THE BUDGET that President Bush sent to Congress yesterday is the first mainly honest presidential budget that the country has had in 10 years. As part of their pre-election budget agreement, the president and Congress both confessed last fall that the deficit for the next few years would be much higher than they had earlier pretended. Instead of imposing fake ceilings on the deficit, they decided to impose some new controls on tax and spending legislation and wait.
It was a healthy change. As director Richard Darman noted in an introduction to the budget, there used to be "incentives for the administration to err in the direction of rosy projections. There were related incentives for the Congress first to criticize . . . and then to adopt the same projections. . . . Now, these perverse incentives have been reduced," the underlying budget assumptions are "closer to mainstream thinking," and budget projects "may be judged to be more credible than in the past." That doesn't mean there isn't some programmatic rouge here and there; there always is. But a return to basic credibility in the presentation of the government's accounts would confer as great a benefit as any proposal the budget contains.
The recession, the savings-and-loan bailout and Operation Desert Storm will all increase the deficit. But once their effects have been felt, the agreement of last year to which the budget adheres would reduce the deficit to its lowest level in 20 years. The president's plan in fact goes beyond the agreement in the cuts it proposes, the largest being further reductions in payments to hospitals and doctors under Medicare. In terms of the agreement, the administration thus has give itself a cushion; if it and Congress should decide to increase other spending, it can say it has a way to pay for that without a tax increase.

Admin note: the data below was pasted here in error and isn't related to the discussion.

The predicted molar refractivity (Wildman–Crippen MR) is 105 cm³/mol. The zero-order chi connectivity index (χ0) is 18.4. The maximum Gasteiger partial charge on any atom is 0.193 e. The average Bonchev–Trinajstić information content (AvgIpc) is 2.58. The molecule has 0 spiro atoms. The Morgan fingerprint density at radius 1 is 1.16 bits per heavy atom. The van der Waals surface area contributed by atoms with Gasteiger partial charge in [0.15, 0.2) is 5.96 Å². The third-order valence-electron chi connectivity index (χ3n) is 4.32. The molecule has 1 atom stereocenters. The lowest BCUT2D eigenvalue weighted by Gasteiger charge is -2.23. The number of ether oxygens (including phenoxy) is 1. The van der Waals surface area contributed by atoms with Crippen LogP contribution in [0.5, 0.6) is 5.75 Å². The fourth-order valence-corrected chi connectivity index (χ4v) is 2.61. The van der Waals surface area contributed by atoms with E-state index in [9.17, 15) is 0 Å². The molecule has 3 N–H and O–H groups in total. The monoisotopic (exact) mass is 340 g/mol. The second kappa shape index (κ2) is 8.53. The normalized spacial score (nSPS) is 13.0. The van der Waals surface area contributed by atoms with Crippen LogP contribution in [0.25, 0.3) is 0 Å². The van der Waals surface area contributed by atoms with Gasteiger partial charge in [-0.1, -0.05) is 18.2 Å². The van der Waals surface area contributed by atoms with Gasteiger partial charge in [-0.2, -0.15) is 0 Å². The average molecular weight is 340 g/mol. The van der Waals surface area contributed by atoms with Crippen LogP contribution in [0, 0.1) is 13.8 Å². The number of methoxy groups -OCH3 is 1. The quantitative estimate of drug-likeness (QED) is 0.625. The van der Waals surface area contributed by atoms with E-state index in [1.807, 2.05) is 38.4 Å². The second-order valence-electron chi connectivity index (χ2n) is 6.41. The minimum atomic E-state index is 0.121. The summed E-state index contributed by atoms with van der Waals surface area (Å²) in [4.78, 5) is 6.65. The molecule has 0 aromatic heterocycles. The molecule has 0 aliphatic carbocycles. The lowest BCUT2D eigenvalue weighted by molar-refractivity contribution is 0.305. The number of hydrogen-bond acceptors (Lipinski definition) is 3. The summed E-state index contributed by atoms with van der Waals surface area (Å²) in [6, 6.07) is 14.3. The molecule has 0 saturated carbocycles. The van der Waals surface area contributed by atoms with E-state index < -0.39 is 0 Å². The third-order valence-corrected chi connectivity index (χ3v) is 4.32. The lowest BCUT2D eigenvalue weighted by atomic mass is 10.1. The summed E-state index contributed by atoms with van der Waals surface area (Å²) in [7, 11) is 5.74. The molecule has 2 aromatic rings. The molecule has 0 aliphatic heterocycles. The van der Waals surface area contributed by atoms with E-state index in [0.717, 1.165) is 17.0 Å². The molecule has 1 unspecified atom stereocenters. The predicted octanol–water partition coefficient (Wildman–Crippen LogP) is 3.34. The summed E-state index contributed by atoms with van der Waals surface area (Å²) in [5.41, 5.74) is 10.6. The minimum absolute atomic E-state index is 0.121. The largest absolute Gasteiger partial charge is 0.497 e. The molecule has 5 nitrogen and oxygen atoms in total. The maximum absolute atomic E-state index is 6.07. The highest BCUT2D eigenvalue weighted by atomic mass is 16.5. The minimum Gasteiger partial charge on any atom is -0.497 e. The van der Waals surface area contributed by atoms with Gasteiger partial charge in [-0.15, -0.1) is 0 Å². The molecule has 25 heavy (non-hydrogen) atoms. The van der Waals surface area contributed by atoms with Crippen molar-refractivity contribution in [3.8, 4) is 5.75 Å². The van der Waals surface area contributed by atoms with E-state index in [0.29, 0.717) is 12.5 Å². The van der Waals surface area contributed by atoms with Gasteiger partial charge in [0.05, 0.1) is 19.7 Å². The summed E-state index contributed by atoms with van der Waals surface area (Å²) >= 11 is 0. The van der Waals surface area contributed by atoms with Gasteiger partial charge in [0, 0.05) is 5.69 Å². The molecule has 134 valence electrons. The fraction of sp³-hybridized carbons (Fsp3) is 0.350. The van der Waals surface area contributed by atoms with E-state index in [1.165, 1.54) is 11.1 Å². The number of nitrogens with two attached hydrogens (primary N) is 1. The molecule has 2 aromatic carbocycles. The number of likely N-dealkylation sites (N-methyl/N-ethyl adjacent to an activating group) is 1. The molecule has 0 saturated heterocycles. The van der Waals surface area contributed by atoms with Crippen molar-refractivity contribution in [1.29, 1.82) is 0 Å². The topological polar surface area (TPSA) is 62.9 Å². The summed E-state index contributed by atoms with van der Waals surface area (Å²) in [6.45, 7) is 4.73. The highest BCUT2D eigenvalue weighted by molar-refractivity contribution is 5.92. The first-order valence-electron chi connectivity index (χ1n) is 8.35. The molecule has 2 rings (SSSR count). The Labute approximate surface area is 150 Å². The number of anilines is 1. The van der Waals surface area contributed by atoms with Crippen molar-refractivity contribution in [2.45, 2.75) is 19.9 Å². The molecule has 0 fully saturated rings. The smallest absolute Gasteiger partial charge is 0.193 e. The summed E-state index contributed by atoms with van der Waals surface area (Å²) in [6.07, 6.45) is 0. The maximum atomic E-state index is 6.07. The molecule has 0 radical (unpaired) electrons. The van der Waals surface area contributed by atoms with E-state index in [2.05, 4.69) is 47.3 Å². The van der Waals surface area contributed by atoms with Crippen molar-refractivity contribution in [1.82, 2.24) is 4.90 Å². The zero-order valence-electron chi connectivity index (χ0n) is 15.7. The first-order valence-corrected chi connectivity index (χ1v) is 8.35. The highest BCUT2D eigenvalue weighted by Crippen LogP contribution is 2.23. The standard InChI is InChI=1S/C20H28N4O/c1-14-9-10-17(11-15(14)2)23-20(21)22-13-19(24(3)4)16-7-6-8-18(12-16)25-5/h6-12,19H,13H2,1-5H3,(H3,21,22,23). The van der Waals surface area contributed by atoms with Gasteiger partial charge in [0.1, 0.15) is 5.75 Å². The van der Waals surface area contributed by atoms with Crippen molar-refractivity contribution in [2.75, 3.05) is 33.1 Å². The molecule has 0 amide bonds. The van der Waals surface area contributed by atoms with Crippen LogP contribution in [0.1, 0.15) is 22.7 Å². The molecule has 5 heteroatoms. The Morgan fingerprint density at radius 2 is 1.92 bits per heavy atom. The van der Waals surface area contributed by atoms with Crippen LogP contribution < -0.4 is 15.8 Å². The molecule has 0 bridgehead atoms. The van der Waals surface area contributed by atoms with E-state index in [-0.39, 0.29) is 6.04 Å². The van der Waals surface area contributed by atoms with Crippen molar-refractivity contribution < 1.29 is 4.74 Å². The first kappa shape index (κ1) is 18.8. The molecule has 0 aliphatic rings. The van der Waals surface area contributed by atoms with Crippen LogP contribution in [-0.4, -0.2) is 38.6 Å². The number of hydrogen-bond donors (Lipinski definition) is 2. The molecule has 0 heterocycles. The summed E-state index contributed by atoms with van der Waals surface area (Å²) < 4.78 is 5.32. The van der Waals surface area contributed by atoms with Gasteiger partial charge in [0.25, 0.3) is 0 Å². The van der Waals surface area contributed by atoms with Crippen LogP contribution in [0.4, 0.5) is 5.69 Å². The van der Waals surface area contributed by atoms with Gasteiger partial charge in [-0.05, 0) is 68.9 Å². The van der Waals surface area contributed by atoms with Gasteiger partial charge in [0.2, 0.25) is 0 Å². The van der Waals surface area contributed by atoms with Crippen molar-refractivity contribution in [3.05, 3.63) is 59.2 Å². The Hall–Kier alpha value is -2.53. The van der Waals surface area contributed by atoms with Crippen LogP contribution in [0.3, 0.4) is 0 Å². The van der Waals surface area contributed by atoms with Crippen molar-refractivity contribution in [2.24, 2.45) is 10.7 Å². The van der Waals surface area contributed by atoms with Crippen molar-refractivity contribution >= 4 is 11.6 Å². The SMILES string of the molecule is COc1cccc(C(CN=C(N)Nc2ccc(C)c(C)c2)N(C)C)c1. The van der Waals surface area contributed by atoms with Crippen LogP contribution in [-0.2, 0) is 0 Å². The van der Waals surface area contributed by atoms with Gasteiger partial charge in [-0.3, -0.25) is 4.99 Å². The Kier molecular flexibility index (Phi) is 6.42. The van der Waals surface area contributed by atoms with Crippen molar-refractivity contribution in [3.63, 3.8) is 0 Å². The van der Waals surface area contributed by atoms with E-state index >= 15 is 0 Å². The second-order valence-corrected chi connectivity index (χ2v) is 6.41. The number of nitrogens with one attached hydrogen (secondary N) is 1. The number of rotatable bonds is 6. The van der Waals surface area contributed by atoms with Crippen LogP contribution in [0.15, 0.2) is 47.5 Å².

Otherwise, the budget is mostly a series of minor tradeoffs of the sort the new rules require; for every proposed increase in spending there must be a corresponding cut. That's not inspiring, but there isn't money for more. Some of the choices made are good -- an increase in the supplemental feeding program for low-income pregnant women and infants, a wipeout of the Economic Development Administration, which has outlived its time. Others -- more spending on the space program but less on clean water, for example -- seem wrong. But they are all within the envelope of normal political debate; that, too, distinguishes this budget.
Its best idea is that the government begin to cap the benefits of upper-income households. The president proposes that Medicare recipients with incomes over $125,000 a year be charged higher premiums; that farm income supports no longer go to producers with more than $125,000 of non-farm income; that the widows of generals and enlisted men get similar survivor's benefits in the future; that middle-class pupils pay more for their school lunches; that college student aid be concentrated more than now on needy as distinct from middle-class recipients. In fiscal terms, most of the proposals are only symbolic. They would not raise that much money, and are meant in part to neutralize the fairness issue; the president has once again proposed to cut the capital gains tax mainly paid by the rich. But the motivation shouldn't matter; many of these are worthy ideas, and Mr. Darman is right: if the Democratic Congress means to practice the fairness it preaches, it should adopt them.